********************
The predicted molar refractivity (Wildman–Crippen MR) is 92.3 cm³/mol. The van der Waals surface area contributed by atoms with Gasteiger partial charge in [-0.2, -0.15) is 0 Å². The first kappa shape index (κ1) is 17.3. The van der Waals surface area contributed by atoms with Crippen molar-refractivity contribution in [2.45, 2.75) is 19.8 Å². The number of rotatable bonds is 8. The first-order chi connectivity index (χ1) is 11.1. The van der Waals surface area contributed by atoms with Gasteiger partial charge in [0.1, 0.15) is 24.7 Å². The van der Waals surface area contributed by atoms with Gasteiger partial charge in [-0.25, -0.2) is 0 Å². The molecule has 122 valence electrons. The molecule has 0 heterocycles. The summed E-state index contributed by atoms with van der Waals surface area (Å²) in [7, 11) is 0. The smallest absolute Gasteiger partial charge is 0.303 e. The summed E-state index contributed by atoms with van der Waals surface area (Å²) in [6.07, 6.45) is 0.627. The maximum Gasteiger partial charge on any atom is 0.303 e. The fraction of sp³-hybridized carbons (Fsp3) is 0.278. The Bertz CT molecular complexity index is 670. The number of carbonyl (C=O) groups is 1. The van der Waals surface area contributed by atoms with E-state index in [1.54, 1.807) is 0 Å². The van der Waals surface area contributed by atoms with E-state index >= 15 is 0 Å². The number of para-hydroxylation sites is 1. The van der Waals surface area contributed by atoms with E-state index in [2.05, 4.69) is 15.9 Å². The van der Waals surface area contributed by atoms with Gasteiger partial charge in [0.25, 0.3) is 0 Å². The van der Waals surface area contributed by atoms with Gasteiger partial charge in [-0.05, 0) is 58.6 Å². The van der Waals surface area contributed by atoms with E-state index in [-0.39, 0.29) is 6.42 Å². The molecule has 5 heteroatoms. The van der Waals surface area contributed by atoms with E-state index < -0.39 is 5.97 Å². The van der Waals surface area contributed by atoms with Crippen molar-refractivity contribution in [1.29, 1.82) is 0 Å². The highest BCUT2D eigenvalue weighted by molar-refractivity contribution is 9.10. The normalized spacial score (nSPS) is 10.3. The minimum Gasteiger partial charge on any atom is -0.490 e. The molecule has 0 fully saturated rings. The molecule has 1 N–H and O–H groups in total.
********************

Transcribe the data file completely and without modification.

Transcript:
The predicted molar refractivity (Wildman–Crippen MR) is 92.3 cm³/mol. The van der Waals surface area contributed by atoms with Gasteiger partial charge in [-0.2, -0.15) is 0 Å². The first kappa shape index (κ1) is 17.3. The van der Waals surface area contributed by atoms with Crippen molar-refractivity contribution in [2.45, 2.75) is 19.8 Å². The number of rotatable bonds is 8. The first-order chi connectivity index (χ1) is 11.1. The van der Waals surface area contributed by atoms with Gasteiger partial charge in [0.1, 0.15) is 24.7 Å². The van der Waals surface area contributed by atoms with Gasteiger partial charge in [-0.25, -0.2) is 0 Å². The molecule has 122 valence electrons. The molecule has 0 heterocycles. The summed E-state index contributed by atoms with van der Waals surface area (Å²) in [7, 11) is 0. The smallest absolute Gasteiger partial charge is 0.303 e. The summed E-state index contributed by atoms with van der Waals surface area (Å²) in [6.07, 6.45) is 0.627. The maximum Gasteiger partial charge on any atom is 0.303 e. The fraction of sp³-hybridized carbons (Fsp3) is 0.278. The Bertz CT molecular complexity index is 670. The number of carbonyl (C=O) groups is 1. The van der Waals surface area contributed by atoms with E-state index in [1.54, 1.807) is 0 Å². The van der Waals surface area contributed by atoms with E-state index >= 15 is 0 Å². The number of para-hydroxylation sites is 1. The van der Waals surface area contributed by atoms with E-state index in [2.05, 4.69) is 15.9 Å². The van der Waals surface area contributed by atoms with Gasteiger partial charge in [0.25, 0.3) is 0 Å². The van der Waals surface area contributed by atoms with Gasteiger partial charge in [-0.05, 0) is 58.6 Å². The van der Waals surface area contributed by atoms with E-state index in [-0.39, 0.29) is 6.42 Å². The molecule has 5 heteroatoms. The van der Waals surface area contributed by atoms with E-state index < -0.39 is 5.97 Å². The van der Waals surface area contributed by atoms with Crippen molar-refractivity contribution in [1.29, 1.82) is 0 Å². The highest BCUT2D eigenvalue weighted by molar-refractivity contribution is 9.10. The normalized spacial score (nSPS) is 10.3. The minimum Gasteiger partial charge on any atom is -0.490 e. The molecule has 0 fully saturated rings. The molecule has 1 N–H and O–H groups in total.